• Doppelgänger - Play an extra minion any time a minion can go to the discard pile, such as Phase 2 of another player's turn, or Phase 5 if killed with Assassination. This is a special ability, so the extra minion must be played immediately.
  • Blossom - "Play up to three extra minions that all have the same name." Since extra minions can be played at any time during your turn, you could play these extra minions one at a time while playing any other card in-between. For example, playing Enchantress to draw cards hoping for more Enchantresses.
  • Bacta the Future - Qualifies that the extra minion must be played immediately.
  • Eliza - Limit the number of extra cards opponents can play.
  • Difference Engine, Portal Room - Use the term "extra", but not in this context.
  • Hoverbot, Neophyte, Mass Enchantment - You may play an extra card from the top of a deck and put unused cards back. These cards must be played immediately if you want to; they cannot be saved for later.
  • Commission, IT'S ALIVE!, Crack of Dusk, Non-Infinite Loop - Play extra an extra card, and then do something to the extra card. These cards must be played immediately if you want to as well; they cannot be saved for later.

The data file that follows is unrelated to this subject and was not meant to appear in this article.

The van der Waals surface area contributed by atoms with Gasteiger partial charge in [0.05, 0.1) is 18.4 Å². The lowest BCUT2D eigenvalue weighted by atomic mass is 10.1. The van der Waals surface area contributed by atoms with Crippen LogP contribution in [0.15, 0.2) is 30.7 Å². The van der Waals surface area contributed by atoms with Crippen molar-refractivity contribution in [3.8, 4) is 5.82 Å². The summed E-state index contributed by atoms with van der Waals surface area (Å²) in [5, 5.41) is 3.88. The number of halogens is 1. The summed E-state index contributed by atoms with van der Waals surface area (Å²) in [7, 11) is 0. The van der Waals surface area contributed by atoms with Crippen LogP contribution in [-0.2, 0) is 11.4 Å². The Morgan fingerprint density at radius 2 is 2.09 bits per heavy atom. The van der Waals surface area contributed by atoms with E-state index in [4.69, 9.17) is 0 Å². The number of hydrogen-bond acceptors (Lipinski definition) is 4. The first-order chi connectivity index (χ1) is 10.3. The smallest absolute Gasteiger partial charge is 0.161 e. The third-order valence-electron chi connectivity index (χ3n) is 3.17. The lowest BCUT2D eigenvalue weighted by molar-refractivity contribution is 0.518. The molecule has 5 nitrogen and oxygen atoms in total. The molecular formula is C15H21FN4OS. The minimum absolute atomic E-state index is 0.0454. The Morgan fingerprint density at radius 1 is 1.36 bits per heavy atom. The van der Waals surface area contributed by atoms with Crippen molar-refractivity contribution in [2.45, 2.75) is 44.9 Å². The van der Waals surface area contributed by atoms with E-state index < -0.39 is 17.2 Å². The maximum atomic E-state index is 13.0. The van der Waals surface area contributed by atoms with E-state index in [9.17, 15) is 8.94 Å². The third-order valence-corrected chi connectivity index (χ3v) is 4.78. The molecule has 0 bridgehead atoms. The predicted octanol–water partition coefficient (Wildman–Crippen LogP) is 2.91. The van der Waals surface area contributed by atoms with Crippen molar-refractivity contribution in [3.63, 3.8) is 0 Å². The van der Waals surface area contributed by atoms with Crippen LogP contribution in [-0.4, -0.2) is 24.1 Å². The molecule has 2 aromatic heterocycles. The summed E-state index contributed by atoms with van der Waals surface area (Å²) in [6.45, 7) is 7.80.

Free Edit

Each player gets to play one free minion and action on their turn during Phase 2. These are also known as your "normal" minion and action. Playing a card as a Special minion or action never counts as your free minion or action.

The term "free" is only ever used in the rules, not in card text. The term is synonymous with "regular", which is used in card text.

"Extra" cards are distinct from "free" cards, as the former are gained through abilities, while the latter are gained on each of your turns.

Ignore Edit

So far only base abilities can be ignored. Note that this is different from straight up cancelling the base ability as only a few aspects of the ability can be ignored. Sometimes, the base ability may only be ignored by one player, which means that only they ignore it (duh) but they can't make other players ignore it.

When a player can ignore a base ability, they can choose:

  • not to follow the base's instruction addressed to them,
  • to ignore a base's restrictions just for themself,
  • to make their cards not affectable by the base's ability,
  • and to make their cards not protected by the base's ability.